• Supplementing its national pension plan with long-term-care insurance (LTCI), where people pay into the system starting in their 40s and are eligible to receive benefits starting at 65, or earlier in the case of illness.   
  • A care plan, allowing the patient to choose between competing institutions and service providers offering everything from home visits, bathing and help getting groceries to paying for short stays in hospitals or long-term residence in nursing homes and specialized group homes for dementia patients.   
  • A robotic seal called Paro, invented by Takanori Shibata, the chief senior research scientist at Tsukuba’s National Institute of Advanced Industrial Science and Technology. The fuzzy seal has been proven in various settings to reduce anxiety, stress, depression and even patients’ perception of pain during chemotherapy treatments.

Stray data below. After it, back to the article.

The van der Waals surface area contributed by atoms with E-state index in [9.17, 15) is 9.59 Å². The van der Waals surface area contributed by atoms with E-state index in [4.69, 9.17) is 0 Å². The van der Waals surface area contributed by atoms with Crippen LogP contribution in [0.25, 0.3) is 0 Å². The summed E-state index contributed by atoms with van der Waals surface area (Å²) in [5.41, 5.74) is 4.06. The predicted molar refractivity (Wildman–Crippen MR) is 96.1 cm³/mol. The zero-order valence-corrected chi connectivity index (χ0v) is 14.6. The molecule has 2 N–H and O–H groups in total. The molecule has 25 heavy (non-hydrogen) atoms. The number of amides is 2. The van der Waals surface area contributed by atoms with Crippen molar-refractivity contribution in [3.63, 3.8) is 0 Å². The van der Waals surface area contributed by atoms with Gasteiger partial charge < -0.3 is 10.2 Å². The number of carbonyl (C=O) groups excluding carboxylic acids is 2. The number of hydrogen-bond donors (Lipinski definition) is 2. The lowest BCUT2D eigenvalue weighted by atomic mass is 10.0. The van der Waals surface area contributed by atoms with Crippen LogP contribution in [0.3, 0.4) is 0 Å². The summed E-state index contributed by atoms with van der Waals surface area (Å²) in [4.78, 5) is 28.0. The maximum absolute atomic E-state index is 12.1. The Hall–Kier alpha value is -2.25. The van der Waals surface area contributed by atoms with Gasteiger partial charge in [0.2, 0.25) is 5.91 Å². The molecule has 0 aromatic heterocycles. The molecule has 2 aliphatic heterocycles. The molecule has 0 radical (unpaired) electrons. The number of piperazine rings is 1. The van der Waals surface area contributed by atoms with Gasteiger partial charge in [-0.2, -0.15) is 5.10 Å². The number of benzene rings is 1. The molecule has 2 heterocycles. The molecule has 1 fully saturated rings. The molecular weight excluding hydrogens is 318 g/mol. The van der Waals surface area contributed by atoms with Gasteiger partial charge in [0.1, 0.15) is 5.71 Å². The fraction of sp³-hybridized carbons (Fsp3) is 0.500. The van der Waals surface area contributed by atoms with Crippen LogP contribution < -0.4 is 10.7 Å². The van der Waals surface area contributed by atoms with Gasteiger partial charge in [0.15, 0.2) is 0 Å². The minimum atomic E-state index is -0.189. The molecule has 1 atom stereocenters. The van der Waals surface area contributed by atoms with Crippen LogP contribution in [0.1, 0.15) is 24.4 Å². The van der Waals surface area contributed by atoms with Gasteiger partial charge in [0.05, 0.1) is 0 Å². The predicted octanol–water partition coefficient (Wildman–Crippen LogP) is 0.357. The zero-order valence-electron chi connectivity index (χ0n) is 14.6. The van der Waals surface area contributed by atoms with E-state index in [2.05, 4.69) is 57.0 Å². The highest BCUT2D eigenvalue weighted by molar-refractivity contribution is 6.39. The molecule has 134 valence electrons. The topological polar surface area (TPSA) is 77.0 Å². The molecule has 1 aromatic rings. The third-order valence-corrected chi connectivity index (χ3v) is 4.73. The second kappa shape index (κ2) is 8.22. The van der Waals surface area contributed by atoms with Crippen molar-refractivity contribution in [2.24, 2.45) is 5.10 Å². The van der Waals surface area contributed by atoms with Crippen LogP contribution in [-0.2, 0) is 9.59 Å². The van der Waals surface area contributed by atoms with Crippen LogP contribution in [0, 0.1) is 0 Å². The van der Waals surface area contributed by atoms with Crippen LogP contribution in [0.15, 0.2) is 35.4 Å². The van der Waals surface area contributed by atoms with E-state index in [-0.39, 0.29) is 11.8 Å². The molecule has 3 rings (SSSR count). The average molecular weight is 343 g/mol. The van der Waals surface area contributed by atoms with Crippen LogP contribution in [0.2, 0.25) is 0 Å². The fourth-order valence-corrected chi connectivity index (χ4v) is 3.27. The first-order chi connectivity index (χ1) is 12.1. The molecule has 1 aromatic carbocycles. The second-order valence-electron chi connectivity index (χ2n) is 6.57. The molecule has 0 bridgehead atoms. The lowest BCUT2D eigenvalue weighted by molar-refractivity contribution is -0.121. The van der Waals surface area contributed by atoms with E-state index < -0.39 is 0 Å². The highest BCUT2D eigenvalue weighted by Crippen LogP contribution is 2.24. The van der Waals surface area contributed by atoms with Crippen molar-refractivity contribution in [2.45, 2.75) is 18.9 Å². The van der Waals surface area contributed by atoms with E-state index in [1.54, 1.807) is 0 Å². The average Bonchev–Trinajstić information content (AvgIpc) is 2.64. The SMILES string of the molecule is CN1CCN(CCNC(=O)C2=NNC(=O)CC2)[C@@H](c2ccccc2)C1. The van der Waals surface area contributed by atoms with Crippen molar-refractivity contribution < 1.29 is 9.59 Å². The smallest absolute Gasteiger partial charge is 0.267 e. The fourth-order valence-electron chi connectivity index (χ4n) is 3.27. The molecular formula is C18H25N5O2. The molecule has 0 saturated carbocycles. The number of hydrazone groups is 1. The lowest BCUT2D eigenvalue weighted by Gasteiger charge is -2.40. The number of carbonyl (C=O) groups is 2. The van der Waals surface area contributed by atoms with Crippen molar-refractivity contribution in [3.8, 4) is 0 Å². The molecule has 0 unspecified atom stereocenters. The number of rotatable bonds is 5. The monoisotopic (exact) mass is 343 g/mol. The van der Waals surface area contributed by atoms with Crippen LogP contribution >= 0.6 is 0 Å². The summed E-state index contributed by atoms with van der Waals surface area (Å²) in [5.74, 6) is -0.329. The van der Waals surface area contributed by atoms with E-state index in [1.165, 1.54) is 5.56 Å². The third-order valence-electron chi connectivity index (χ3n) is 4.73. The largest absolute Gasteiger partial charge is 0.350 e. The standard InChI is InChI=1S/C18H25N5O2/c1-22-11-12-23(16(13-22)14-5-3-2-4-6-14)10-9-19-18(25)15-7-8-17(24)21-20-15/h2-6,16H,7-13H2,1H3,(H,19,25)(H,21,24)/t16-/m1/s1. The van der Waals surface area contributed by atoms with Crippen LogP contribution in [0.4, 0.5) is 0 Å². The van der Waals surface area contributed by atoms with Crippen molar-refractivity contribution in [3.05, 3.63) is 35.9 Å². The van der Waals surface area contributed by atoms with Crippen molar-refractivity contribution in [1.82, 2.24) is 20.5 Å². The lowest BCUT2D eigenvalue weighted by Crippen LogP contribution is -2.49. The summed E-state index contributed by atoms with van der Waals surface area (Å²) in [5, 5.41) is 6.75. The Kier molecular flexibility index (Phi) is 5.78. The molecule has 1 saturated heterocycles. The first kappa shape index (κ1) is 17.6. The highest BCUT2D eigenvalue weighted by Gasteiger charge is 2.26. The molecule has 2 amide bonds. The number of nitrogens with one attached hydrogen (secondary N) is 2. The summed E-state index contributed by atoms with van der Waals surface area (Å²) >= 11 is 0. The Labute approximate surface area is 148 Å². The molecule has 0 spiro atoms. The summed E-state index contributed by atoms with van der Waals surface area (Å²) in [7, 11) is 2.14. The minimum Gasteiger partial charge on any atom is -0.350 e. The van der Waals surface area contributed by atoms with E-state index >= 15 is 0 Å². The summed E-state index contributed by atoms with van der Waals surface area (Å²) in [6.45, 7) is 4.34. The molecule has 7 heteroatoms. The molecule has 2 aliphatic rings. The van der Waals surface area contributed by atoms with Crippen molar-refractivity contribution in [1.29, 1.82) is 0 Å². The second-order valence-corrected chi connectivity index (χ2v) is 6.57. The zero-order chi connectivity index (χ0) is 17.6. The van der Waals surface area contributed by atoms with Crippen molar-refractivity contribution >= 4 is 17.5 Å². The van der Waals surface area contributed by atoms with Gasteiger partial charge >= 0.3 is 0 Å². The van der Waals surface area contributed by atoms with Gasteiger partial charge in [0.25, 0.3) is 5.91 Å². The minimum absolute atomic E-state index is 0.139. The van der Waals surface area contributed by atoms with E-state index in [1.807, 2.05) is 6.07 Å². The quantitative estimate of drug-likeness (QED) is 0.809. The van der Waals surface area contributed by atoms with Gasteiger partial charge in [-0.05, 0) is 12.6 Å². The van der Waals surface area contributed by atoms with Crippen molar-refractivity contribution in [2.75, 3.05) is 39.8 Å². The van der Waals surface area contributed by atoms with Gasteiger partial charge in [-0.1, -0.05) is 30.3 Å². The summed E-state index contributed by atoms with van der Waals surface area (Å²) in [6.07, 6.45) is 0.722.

What needs to be done

Dr. Sunethra Perera of the Colombo University said that the increase in older people will require policies and programmes that can support employment and retirement, health and long–term care, social welfare and social services, in order to reduce the burden of old-age dependency on the working-age population of the country.   

Meanwhile, the World Bank Report on the Sri Lanka’s Ageing Population underscored that the increase of women’s participation by 20 percent could delay the reduction of the labor force by 15 years.